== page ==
For those of us who have grown up in Australia there is a casual appreciation for the spiritual significance of water. We swim in it, surf on it, dive beneath its surface. But we are weary of water, especially the ocean with its sharks, box jellyfish, stingrays, sea snakes, crocodiles and pernicious undertows. Yet for all of these forces and cohabitants we see water as that great purifier of the spirit. To be in it is to be rendered physical, strained and immersed. Water renews us.

The terrain that Kerle’s photographs depict is a region of Sydney’s waterways known as Middle Harbour. Though separated from the larger Sydney Harbour the anchorage shares many of its features. Think of Sydney Harbour and one tends to picture the Sydney Harbour Bridge, the Opera House, or the vast blue expanse celebrated by the painter Brett Whiteley (1932 – 1992). But as Kerle’s photographs attest, there is more to a place than the aerial view alone. Up close and personal one encounters something approximating an intimate relationship with nature. That one might find this experience in a major metropolis is perhaps a testament to the quality of Australian cities, yet it also requires a certain level of mindfulness. For Kerle the contemplation of water is as much about observing as it is about a way of being present with oneself and with the world. Hence his attraction to water is multi-layered.

Unfinished Surface 1, Long Bay, Middle Harbour, Sydney, Australia, 2015

Unfinished Surface 1, Long Bay, Middle Harbour, Sydney, Australia, 2015

The liminal edge of the sea, especially when viewed from a low-slung kayak, brings into focus questions about the precise nature of reality. Where does one element end and the other begin? Such musings are hard to ignore when observing those instances where Kerle records fleeting distortions as the kayak displaces the liquid surface. In works such as Unfinished Surface I, 2015 it is hard to determine if one is observing a distant watery horizon or a close up of a sky blue yacht. Similarly in Mast on Blue Water, 2014 whether one is beneath the water or above it is ambiguous at best. This disruption of the pristine reflection, which bends what we might otherwise perceive as an untrammelled mirror suggests the possibility of illusion. If what we are seeing is only a trick of perception, then reality we must conclude is not fixed; the mind must be implicated in its creation.

Ruminating on the effects that characterize his work and indeed how it registers in the mind, Kerle notes, “At first sight, the brain is forced to reassess how it sees these shapes; how the shapes created by nature reflect an abstraction questioning the way we perceive and make sense of our world.  As a result, the brain forms new neural pathways of association offering deeper insight into the aesthetic world and its potential to influence the way we think, see and communicate.” This remodeling of the brain’s neural pathways effectively reshapes the contents and habits of the mind. By extension the act of creation enables the artist to assume a role of co-creative participation within the field of perceived reality. 

That art might be a means to reshape our relationship with the world, to the extent that the act of creation may have a lasting impact on the quality of our mental well-being is as remarkable as it is inspiring. Indeed it enables one to draw a link between creative practice, not only as an aesthetic activity, but also as a process that has practical implications in terms of how one cultivates inner dialogue and experience. While Kerle is by no means the first to have made a link between mental affliction and the attendant conditions of perception, his work is redolent of the possibilities of personal transformation. It is an idea that is extensively expounded upon in the context of Buddhist philosophy, especially in the Mahayana tradition. Indeed one such pundit to speak at length on this topic is the renowned teacher, Tenzin Gyatso the 14th Dalai Lama of Tibet. He suggests, “Just as in the inner world of mental and cognitive events, every moment of experience comes from its preceding continuum and so on ad infinitum. Similarly, in the physical world every object and event must have a preceding continuum that serves as its cause, from which the present moment of external matter comes into existence.”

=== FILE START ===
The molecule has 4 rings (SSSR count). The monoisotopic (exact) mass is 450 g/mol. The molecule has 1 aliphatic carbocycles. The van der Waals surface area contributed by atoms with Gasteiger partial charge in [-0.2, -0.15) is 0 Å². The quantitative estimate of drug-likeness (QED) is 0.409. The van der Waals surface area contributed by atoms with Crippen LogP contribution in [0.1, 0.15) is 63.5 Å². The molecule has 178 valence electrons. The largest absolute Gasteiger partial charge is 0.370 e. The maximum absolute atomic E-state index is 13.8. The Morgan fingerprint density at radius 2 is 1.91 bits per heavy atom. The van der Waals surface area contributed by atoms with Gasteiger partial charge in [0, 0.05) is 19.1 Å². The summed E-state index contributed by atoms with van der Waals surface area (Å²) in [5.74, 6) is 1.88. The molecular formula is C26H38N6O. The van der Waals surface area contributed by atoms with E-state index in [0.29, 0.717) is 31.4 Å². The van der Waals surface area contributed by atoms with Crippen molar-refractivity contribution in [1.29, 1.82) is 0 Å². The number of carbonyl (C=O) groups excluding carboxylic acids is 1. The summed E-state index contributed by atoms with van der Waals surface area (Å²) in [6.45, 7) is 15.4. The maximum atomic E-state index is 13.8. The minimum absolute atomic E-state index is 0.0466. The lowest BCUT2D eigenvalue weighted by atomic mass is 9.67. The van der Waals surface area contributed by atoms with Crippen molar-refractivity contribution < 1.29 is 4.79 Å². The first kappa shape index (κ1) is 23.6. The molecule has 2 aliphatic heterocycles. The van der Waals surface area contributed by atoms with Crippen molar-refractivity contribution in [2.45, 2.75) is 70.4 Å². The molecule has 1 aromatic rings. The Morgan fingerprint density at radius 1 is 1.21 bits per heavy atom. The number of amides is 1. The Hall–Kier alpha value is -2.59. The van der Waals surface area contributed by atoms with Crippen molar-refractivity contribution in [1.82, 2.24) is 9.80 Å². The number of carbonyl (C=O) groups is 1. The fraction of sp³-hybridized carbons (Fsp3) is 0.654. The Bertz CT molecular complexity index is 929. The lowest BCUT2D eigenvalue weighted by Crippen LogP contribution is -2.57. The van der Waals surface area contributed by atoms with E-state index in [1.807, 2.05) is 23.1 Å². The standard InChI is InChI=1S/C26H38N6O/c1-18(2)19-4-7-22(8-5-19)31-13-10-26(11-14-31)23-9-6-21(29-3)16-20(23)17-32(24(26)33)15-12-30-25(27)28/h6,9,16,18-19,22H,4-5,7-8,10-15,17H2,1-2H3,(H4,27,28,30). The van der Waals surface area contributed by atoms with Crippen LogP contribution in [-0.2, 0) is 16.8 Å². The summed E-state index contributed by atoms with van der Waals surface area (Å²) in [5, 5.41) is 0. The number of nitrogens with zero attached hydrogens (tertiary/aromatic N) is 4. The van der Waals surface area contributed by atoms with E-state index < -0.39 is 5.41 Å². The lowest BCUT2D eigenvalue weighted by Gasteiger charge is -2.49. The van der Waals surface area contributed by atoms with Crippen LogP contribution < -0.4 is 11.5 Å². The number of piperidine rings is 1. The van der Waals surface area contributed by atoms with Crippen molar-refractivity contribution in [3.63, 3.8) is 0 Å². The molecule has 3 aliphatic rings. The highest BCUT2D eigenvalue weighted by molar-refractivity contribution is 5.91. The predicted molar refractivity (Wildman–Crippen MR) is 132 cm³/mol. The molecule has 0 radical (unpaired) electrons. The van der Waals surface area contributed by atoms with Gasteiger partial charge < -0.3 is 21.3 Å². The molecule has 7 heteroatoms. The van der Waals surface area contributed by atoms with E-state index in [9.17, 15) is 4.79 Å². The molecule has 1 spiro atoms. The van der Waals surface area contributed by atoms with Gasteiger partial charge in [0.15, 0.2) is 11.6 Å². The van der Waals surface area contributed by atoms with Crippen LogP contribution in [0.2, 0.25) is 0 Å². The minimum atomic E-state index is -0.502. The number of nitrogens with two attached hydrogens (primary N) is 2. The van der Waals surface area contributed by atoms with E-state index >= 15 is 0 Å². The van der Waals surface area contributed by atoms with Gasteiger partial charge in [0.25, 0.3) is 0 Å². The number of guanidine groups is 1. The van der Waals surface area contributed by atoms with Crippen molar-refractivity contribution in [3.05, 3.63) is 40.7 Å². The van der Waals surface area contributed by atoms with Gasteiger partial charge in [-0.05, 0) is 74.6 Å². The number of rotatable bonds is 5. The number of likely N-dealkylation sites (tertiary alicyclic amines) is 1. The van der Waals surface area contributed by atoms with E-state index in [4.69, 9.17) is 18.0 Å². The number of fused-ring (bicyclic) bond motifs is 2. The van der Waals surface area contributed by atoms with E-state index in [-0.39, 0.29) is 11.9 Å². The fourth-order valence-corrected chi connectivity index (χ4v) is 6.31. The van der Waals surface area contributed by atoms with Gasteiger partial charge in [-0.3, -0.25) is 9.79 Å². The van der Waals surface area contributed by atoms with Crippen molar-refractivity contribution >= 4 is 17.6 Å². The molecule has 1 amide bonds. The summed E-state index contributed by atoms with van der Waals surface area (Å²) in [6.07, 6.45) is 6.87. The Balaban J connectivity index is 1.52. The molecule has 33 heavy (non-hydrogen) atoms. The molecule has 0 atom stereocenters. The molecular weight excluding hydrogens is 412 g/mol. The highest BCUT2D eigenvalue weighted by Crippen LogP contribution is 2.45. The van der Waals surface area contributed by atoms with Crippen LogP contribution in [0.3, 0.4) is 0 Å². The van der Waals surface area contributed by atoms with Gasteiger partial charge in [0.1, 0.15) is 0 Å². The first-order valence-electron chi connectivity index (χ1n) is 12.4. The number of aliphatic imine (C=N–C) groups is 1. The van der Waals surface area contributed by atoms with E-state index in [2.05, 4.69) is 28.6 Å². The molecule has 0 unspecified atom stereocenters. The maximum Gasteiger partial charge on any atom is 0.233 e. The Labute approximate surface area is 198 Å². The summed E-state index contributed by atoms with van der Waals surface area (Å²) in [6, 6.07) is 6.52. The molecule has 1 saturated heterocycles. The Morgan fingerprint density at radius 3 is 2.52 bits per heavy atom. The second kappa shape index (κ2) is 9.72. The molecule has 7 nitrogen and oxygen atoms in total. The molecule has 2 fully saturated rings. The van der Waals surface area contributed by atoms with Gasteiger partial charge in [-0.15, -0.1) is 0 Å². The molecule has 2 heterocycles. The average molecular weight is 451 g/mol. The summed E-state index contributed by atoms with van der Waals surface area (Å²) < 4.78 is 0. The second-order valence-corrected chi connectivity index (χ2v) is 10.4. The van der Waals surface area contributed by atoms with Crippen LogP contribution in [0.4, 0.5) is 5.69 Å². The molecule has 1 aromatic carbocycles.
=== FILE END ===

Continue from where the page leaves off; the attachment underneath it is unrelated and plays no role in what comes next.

With these thoughts in mind Ralph Kerle’s photographic impressions of Middle Harbour appear to us not only as reflections of nature. Rather they speak past the possibility of continuum, and not only of our place within the ceaseless flow of time, but also of our ability to be actors within the conditions of our existence and to shape our relationship to the world. I can picture the artist in his kayak, gliding effortlessly through the serene waters of Middle Harbour, waiting patiently for those perfect moments of light, colour and form that characterise his practice to coalesce in the frame of his lens and even as the results of that patient vision wash over me I am reminded always of the transformative dimensions of Kerle’s practice.

List of Works Reviewed

 Sea Dunes, The Doorways to Reflection, Orange Water. Red and Grey on Water, The Heart Beat of Reflection

Art Critic

Damian Smith is an arts writer and curator whose involvement in the visual arts spans more than twenty years. His interests encompass Australian contemporary art and Asian contemporary Art. In 2009 he established Words For Art, a consultancy specializing in cultural discourse and the visual arts. As a specialist in Australian modernism, Damian has been a guest curator at institutions including the National Gallery of Victoria and Heide Museum of Modern Art, Melbourne. He is the author and editor of multiple arts publications, spanning Australian art from colonial times to the present. He has written monographs and museum catalogues internationally, most recently for the Today Art Museum , Beijing. As a Curator for China Art Projects, Beijing, He has worked on numerous exhibitions in China, Australia and the UK.